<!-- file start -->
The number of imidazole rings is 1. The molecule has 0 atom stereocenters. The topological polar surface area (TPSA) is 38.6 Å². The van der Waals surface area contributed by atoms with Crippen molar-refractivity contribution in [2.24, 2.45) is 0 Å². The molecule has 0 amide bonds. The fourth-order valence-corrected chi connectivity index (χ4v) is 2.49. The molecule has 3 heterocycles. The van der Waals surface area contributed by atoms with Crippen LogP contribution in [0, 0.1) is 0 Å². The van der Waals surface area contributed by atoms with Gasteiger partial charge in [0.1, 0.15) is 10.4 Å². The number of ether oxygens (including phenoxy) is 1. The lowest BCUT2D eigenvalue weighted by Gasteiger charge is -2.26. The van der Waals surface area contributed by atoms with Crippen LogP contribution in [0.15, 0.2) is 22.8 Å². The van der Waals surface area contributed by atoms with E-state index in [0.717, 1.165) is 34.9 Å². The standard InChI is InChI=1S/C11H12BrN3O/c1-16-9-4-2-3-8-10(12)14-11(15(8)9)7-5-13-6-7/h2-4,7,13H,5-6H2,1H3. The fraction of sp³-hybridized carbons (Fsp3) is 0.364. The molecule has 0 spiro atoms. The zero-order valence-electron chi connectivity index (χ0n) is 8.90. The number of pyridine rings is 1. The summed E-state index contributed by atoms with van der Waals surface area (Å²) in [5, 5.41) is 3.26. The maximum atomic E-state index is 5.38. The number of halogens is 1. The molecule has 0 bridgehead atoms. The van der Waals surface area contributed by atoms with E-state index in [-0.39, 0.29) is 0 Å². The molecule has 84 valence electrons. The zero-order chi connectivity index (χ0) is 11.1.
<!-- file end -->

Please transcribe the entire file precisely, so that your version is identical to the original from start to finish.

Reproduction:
The number of imidazole rings is 1. The molecule has 0 atom stereocenters. The topological polar surface area (TPSA) is 38.6 Å². The van der Waals surface area contributed by atoms with Crippen molar-refractivity contribution in [2.24, 2.45) is 0 Å². The molecule has 0 amide bonds. The fourth-order valence-corrected chi connectivity index (χ4v) is 2.49. The molecule has 3 heterocycles. The van der Waals surface area contributed by atoms with Crippen LogP contribution in [0, 0.1) is 0 Å². The van der Waals surface area contributed by atoms with Gasteiger partial charge in [0.1, 0.15) is 10.4 Å². The number of ether oxygens (including phenoxy) is 1. The lowest BCUT2D eigenvalue weighted by Gasteiger charge is -2.26. The van der Waals surface area contributed by atoms with Crippen LogP contribution in [0.15, 0.2) is 22.8 Å². The van der Waals surface area contributed by atoms with E-state index in [0.717, 1.165) is 34.9 Å². The standard InChI is InChI=1S/C11H12BrN3O/c1-16-9-4-2-3-8-10(12)14-11(15(8)9)7-5-13-6-7/h2-4,7,13H,5-6H2,1H3. The fraction of sp³-hybridized carbons (Fsp3) is 0.364. The molecule has 0 spiro atoms. The zero-order valence-electron chi connectivity index (χ0n) is 8.90. The number of pyridine rings is 1. The summed E-state index contributed by atoms with van der Waals surface area (Å²) in [5, 5.41) is 3.26. The maximum atomic E-state index is 5.38. The number of halogens is 1. The molecule has 0 bridgehead atoms. The van der Waals surface area contributed by atoms with E-state index in [-0.39, 0.29) is 0 Å². The molecule has 84 valence electrons. The zero-order chi connectivity index (χ0) is 11.1.